An object at rest will remain at rest until an outside force acts upon it.
A lazy bum will remain lazy unless something makes him change.
Long before any physics class, I understood Newton’s First Law of Motion. It was at work in the fingers that futilely tried to resist it by hitting a snooze button on my alarm clock every morning. It was in the the pockets of my gym shorts every day we had to do laps. It was the ink in every deduction off every paper I turned in late due to sheer procrastination. It was the Deadly Sin called Sloth. Newton’s First Law also says bodies at motion remain in motion. I’ll have to take his word for it; I’ve never been one to move.
I spoke recently of being ill beyond the confines of physical health. We’re all sick, of course, the kind of sickness Jesus claimed to have come to cure. Our sin weighs us down whether we acknowledge it or not. And the wages of sin is death, regardless of which sin. It’s inaccurate to call any sin more deadly than another.
The thing is, they’re all tied together. Pride goeth before a great many things that can be considered falling. It tells us that we deserve to be catered to, that we deserve the best of everything, that our happiness is the ultimate goal, that in fact pursuing happiness directly will result in achieving it.
And so we eat more than we should, and we are gluttons.
And so we become lethargic through our gluttony, and become slothful.
And so we become bored in our slothfulness, and our minds wander.
They wander to women, and we are lustful.
They wander to riches, and we are greedy.
They wander to wrongs, and we are hateful.
If we are not too slothful, we act out in wrath; else we kill our brothers in our minds.
Sometimes we even hate ourselves. This too is pride.
I have been at rest for far too long, and that is really all it comes down to. Without external forces to put me in motion, I have grown still, and in that stillness I have wallowed, and bid darkness come to me. They say with great power comes great responsibility — and by “they,” I mean Uncle Ben and Jesus (Luke 12:48).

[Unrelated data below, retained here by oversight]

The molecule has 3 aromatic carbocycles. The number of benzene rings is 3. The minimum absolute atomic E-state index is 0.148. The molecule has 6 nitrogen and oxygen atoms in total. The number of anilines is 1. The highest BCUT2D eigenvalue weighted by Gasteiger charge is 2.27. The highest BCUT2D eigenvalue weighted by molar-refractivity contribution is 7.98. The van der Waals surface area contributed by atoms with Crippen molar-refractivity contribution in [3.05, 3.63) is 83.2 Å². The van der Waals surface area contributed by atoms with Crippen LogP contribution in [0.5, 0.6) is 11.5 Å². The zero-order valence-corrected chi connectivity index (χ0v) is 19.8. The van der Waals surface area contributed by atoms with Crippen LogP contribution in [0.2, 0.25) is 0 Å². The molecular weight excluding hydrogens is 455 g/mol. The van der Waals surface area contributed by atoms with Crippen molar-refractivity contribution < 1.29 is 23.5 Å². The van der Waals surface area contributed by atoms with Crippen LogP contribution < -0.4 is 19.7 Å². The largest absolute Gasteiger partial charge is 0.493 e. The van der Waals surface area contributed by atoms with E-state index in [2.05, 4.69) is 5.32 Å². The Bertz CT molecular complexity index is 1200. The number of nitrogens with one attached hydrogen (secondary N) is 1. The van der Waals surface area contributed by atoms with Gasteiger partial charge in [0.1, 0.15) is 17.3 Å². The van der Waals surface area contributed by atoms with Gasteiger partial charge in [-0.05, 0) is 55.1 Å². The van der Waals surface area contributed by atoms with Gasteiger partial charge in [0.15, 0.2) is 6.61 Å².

For all its flaws (and they are manifold), Spider-Man 3 did one thing well: it showed how quickly one can be polluted, and how dangerous that pollution can be when it happens in one who’s gifted. I can’t fly or leap over buildings, but my imagination is incredibly potent. It’s been my gift, but lately I’ve allowed it to be my curse. If idle hands are the devil’s playthings, an idle imagination is the devil himself. You know the expression “things you can’t unsee?” When something is crafted by the mind’s eye, its capacity to stay and scar is multiplied to the nth degree. The things I most wish I could have never seen are things that I myself dreamed up.
This terrifying degradation is most tragic because it’s entirely preventable. Happily, it’s also reversible. The magnitude of the evil I’ve imagined points clearly to the magnitude of good I’m capable of imagining. The stories unfit for others’ eyes promise different stories, fit for all. Images, now burned, speak of uplifting artistry as yet untapped.
Inactivity has led me to the depths of darkness.
Activity, then, is the path I’ll take to the heights of light.
At least, that’s the plan (well, the plan comes in my next post). But the thing is, as of this moment, I’m still a body at rest, fighting against inertia. Whatever I propose to change all that won’t happen absent the outside force acting upon me. If there’s ever been such a thing as a “self-starter,” I’m certainly not it.
Prayer is first, for prayer seeks the First Mover to move me, the force that overcame the ultimate inertia and forced nonexistence to become existence. But short of saying “prayer is insufficient of itself,” I’d love more…direct assistance. The activity I plan to engage in to bring myself back to life will be much easier (and, more importantly — for this isn’t about ease — much more beneficial) if it is a social endeavor. Expect something less vague in the days to come.